Do you have the right to project your slogan on someone else's wall?
When Ziggy Siegfried and Valerie Waley, two of a handful of people still active in the Occupy Spokane movement, wanted to protest oil train traffic last October, they went big. Rather than simply painting slogans on tagboard or printing them on fliers, their message was blown up across the entire wall of the Spokane Convention Center.
If it could talk, it could tell stories of three generations, along with a lot of griping from neighbors
Sometimes Henry Pierce thinks about tearing down the house that's been in his family for nearly a century. He thinks about pulling down the weather-beaten pilasters, the porch that's become littered with lumber and the remnants of the balcony that have become charcoal gray and stand in contrast to the white siding that lines the walls, interrupted by the black tar paper used to patch up a hole.
Idaho is poised to tap its fossil fuels; plus, Inslee signs pot reforms into law
LET THE FRACKING BEGIN Idaho is many things.
Drinking away the days downtown is a little harder than it used to be
It's early afternoon on a Thursday, and Tony Partridge and his friend Racecar Willy are fixing to ride out the sun-drenched day with some high-octane malt liquor. They can't get what they're looking for downtown, so they walk across the Division Street Bridge to Zag'z Liquor and Wine, where the tall, cold cans can be had for $1.39.
A local homebuilder has embraced a design strategy that could be the future of buildings
"When you walk into this house, you are definitely going to notice the walls," says Gavin Tenold, walking up the driveway to a house located north of Spokane that's being built by his company, Pura Vida High Performance Builders. He opens the door, revealing an interior that's not too different from any other house under construction, with exposed timber, workers scurrying about, the smell of paint in the air and a radio blaring in the background.
Solar and wind power need batteries to be reliable; Demand Energy's software makes those batteries more efficient
The sun has never been more powerful. The glut of overbuilt Chinese solar panel factories, state and federal subsidies and innovative financing schemes mean the solar panel industry has absolutely exploded.
Toolbox is a space for innovative products to grow
Ever wished you could just leave your Christmas lights up year- round? Or grow vegetables on your apartment balcony in the winter?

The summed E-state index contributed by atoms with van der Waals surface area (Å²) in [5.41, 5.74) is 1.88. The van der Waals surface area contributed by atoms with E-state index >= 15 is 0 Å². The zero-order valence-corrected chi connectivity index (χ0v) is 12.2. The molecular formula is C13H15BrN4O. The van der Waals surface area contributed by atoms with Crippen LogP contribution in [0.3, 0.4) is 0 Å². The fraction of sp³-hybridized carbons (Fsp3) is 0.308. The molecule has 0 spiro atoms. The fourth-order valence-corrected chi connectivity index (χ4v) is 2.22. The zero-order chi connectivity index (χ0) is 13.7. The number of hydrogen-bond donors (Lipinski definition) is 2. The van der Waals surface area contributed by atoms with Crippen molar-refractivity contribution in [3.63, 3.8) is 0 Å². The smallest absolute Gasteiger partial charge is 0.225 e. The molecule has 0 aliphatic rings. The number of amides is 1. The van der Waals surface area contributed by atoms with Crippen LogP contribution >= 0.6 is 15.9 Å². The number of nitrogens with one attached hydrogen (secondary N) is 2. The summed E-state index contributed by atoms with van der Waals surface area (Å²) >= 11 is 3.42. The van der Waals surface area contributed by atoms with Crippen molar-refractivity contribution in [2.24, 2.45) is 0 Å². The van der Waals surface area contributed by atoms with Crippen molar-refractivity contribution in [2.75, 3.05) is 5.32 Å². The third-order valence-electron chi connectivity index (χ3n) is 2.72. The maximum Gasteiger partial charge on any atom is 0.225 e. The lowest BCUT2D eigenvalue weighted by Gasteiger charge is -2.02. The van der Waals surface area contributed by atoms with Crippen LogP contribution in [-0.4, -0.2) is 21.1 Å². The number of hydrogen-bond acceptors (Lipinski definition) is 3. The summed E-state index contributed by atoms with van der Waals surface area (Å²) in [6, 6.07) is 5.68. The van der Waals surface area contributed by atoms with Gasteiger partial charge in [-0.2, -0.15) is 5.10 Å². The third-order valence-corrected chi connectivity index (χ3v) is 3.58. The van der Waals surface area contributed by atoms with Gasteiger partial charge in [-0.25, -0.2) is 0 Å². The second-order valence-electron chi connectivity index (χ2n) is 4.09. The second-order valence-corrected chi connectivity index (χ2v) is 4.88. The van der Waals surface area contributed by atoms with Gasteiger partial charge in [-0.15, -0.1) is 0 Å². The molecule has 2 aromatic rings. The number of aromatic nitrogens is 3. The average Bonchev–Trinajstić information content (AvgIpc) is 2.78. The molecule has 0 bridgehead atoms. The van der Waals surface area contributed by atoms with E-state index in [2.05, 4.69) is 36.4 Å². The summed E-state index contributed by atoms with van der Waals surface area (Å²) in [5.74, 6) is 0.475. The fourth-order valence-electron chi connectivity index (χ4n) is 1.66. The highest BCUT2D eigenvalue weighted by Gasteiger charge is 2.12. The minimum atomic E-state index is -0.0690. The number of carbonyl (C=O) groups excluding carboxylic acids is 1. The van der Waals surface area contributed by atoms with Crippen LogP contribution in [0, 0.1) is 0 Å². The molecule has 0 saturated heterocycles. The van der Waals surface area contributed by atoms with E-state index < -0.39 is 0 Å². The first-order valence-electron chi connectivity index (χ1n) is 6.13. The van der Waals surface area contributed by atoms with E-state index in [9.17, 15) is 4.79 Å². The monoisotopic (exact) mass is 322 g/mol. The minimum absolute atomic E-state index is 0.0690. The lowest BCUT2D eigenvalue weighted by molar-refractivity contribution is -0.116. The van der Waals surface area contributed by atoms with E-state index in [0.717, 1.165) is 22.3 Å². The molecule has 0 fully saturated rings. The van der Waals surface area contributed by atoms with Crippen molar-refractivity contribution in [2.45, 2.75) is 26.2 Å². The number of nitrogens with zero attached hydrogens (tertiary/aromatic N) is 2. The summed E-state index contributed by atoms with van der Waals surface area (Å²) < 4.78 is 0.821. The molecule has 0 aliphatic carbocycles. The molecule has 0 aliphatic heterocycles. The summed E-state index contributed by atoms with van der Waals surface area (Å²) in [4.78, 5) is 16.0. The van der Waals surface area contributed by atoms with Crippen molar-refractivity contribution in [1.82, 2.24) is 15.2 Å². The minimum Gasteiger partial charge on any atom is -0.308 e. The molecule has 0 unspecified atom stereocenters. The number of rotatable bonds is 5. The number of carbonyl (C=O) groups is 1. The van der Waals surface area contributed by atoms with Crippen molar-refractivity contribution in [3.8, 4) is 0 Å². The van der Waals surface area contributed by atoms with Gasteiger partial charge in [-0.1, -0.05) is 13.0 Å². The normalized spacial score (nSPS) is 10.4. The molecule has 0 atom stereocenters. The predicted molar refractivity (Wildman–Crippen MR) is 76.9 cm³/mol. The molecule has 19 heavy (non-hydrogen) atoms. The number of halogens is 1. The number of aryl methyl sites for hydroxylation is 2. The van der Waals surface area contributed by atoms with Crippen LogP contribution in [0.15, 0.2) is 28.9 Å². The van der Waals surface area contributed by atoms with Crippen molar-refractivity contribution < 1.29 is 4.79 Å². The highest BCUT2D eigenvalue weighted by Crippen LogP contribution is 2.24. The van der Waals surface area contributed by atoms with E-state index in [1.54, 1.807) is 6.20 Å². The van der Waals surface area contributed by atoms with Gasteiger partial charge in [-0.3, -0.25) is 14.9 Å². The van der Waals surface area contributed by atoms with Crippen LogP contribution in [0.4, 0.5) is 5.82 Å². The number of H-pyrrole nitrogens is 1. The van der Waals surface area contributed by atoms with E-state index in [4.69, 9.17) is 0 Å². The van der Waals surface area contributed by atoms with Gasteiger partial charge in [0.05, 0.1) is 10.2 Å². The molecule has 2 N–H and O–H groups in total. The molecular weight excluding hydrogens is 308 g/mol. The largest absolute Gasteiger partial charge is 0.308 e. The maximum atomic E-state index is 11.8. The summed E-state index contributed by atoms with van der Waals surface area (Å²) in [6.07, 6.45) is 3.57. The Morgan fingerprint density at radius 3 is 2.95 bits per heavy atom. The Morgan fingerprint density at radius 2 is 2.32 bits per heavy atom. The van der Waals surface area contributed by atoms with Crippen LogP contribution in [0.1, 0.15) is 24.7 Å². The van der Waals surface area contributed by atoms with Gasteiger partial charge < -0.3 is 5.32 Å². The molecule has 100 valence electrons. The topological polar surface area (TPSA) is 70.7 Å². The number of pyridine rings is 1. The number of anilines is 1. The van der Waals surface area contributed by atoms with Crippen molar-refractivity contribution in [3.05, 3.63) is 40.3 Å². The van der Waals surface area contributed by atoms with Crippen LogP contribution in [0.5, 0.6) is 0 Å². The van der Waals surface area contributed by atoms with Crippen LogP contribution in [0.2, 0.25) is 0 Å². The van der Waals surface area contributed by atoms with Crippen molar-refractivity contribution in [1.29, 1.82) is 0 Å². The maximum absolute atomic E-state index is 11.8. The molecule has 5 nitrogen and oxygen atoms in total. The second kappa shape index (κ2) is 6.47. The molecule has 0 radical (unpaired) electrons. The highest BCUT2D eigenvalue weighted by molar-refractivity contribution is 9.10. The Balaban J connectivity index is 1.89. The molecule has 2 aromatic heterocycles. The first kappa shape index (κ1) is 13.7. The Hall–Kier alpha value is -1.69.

A Sandpoint couple wants to change the world, one solar panel at a time
Across the street from a quaint little bakery and espresso café, nestled in the foothills of the Selkirk Mountains, stands an inconspicuous building where a Sandpoint couple is trying to free the world of its dependence on fossil fuels. You might have heard the story of Scott and Julie Brusaw.
Why Walla Walla's Whitman College has come under fire for having so few low-income students
When alumni came to visit Whitman College last fall, sophomore Gus Coats stood proud and elegant in a pink dress and lace. A billowing gray wig sat upon his head, his eyelashes were long and thick, his cheeks were rosy, and a black mole jutted out from his upper lip.
Spokane Gives Week kicks off Saturday, April 25
Spokane prides itself on its compassion and philanthropy all year, but especially during Spokane Gives Week. During the inaugural Spokane Gives Week in 2014, more than 7,000 volunteers logged a total of 28,400 hours at 106 events.
Spokane looks for an interim police ombudsman; plus, a nepotism scandal
HELP WANTED Spokane might soon have another police ombudsman — if only briefly.
Spokane's methadone clinic expands as heroin addiction rises
Jacy Worline had been experimenting with drugs since she was 12 when an operation on her gall bladder led to a prescription for Dilaudid, a high-strength opioid pain medication. The small white pills looked harmless, but she quickly started dissolving them in water and shooting up.
Elected officials in Idaho won't mellow the state's pot laws. Can an initiative change that?
It was a cold, blustery day in Coeur d'Alene when Orenda Peterson headed out to a food truck rally, carrying a small stack of papers that she and others hope will bring a new approach to marijuana in Idaho. The gloves Peterson was wearing made it tricky to handle the signature sheets, and after standing in the chilly wind for about a half-hour, she had 10 signatures for an initiative petition to loosen the state's stringent pot laws.
Ryan Holyk's family is still searching for answers in the bicycle accident that cost him his life
Being 15, Ryan Holyk loved Mountain Dew and Captain Crunch and dreamed of becoming a professional video game player. He was saving for a Corvette, but spent most of his time on a bicycle, riding around town with friends.
Idaho lawmakers weaken child-support efforts; plus, who really believes in climate change?
'NO BASIS IN FACT' Idaho's legislative session finally came to a close in the early morning hours of April 11.
The Smarter Balanced standardized test has sparked a rebellion in Western Washington — and it's spreading
It's not uncommon to find one or two students — the rebels, the defiant, the anti-authority slackers — just flat-out refusing to take a big test. But at Garfield High School, in the middle of urban Seattle, it wasn't just one or two.